Alexander McDuffie, a Texas-based antiquities dealer, and Joseph Musso, an artist and historian, are suing the authors of a book on the Alamo for suggesting faking artifacts and inflating their prices.
The authors of Forget Alamo: The Rise and Fall of an American Myth I’m Bryan Burrough, a journalist for Vanity Fair; Chris Tomlinson, columnist for The Houston Chronicle; and Jason Stanford, political consultant and communications officer. Penguin Random House and the newspaper Texas Monthly they were also named defendants.
Forget the Alamo talks about the origins of the legend of the battle of the Alamo, the ways in which history was altered and distorted during the Jim Crow era, and how revisionists tried to set the record straight about the real events concerning this myth of Texan origin .
“The plaintiffs in this case made a mistake: They trusted a reporter who came to them asking about a topic they have a good deal of passion and expertise on: authenticating artifacts that may have a connection to the Texas revolution and the battle of the Alamo “, reads the complaint. “Although that reporter promised that he would leave the project before allowing his co-authors to say anything negative about the plaintiffs or their work, the book that was eventually published … contained misrepresentations, misprints and significant omissions. “.
Plaintiffs’ attorney, Melynda Nuss, said she and her clients were currently unable to comment.
Throughout the book, the authors have included a section on battle memorabilia, and this is where McDuffie and Musso came in as resident experts on artifacts from that era.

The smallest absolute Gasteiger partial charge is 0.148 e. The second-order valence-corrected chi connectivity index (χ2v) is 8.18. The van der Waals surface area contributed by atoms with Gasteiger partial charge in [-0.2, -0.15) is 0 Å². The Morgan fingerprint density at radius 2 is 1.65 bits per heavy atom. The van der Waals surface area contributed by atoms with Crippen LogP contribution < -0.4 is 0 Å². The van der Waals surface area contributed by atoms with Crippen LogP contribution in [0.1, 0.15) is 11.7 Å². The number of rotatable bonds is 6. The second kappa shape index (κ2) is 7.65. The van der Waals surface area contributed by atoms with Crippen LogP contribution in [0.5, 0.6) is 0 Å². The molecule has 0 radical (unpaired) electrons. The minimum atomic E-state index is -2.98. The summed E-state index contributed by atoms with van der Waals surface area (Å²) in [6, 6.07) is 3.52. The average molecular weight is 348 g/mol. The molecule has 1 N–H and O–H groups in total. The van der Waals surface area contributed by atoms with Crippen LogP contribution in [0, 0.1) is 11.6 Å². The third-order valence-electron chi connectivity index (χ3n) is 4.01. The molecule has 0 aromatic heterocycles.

The book was released on June 8, 2021. Before the book was published, Texas Monthly published an excerpt with the title “Come and Fake It?” when it appeared in print. McDuffie allegedly filed corrections requests to Dan Goodgame, the story’s editor, but the lawsuit claims McDuffie was dissatisfied with the corrections Goodgame was willing to make. The article was eventually updated to include many corrections.
The book and article would have suggested that McDuffie might have added an inscription to a knife that might have belonged to William Barrett Travis, a lieutenant colonel in the Texas Army, and who had a strong relationship with Alfred Van Fossen, a merchant. of antiquities with a reputation for selling questionable artifacts.
“Indeed,” the complaint states, “Van Fossen ended their relationship by stealing a painting from McDuffie and selling it.”
Dan Goodgame, the editor of Texas Monthly, believes that it has made sufficient corrections.
“Before publishing a large excerpt from a new book, Forget the AlamoTexas Monthly carefully checked the facts in that excerpt, “wrote Goodgame in an e-mailed statement.” After publishing it, Alex McDuffie and Joseph Musso told us about several passages that they considered inaccurate or unfair. research, we have corrected some factual errors in the excerpt and allowed plaintiffs to express more views on other contentious issues. We have conducted our work carefully and fairly and intend to take this case to court. “
The complaint alleges that the book severely damaged McDuffie’s business. According to the lawsuit, McDuffie was earning $ 150,000 a year before the book came out. In the year following its release, he earned $ 98,000.
Musso is not a trader and therefore has not suffered damages for any activity, but the lawsuit claims that his character has been questioned due to the extract.